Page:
Verse > Anthologies > Harriet Monroe, ed. > Poetry: A Magazine of Verse, 1912–22
Harriet Monroe, ed. (1860–1936).  Poetry: A Magazine of Verse.  1912–22.
By Richard Hughes
TO those under smoke-blackened tiles, and cavernous echoing arches,
In tortuous hid courts where the roar never ceases
Of deep cobbled streets wherein dray upon dray ever marches,
  The sky is a broken lid, a litter of smashed yellow pieces.
To those under mouldering tiles, where life to an hour is crowded—        5
Life, to a span of the floor, to an inch of the light;
And night is all feverous hot, a time to be bawded and rowdied:
  Day is a time of grinding, that looks for rest to the night.
Those who would live, do it quickly; with quick tears, sudden laughter,
Quick oaths, terse blasphemous thoughts about God the Creator.        10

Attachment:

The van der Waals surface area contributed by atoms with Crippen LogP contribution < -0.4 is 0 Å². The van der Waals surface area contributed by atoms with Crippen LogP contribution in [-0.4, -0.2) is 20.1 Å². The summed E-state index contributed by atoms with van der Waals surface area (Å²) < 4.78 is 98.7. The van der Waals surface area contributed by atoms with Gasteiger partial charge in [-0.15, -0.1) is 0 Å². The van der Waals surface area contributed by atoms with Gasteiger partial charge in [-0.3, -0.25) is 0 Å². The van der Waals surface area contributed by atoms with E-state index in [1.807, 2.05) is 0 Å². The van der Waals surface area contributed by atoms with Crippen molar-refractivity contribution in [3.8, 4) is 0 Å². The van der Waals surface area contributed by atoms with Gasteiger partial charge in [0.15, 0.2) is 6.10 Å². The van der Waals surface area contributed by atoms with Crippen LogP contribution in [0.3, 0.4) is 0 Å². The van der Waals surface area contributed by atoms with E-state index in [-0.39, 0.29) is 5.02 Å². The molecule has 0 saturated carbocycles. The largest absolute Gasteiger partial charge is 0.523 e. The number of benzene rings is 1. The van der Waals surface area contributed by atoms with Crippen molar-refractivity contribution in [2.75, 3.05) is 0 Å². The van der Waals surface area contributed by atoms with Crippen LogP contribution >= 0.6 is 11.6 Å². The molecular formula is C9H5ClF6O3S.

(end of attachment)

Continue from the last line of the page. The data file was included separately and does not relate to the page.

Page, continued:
Those who would die, do it quickly; with noose from the rafter,
  Or the black, shadowy eddies of Thames, the hurry-hater.
Life is the master, the keen and grim destroyer of beauty.
Death is a quiet and deep reliever, where soul upon soul
And wizened and thwarted body on body are loosed from their duty        15
  Of living, and sink in a bottomless, edgeless, impalpable hole.
Dead, they can see far above them, as if from the depth of a pit,
Black on the glare small figures that twist and are shrivelled in it.

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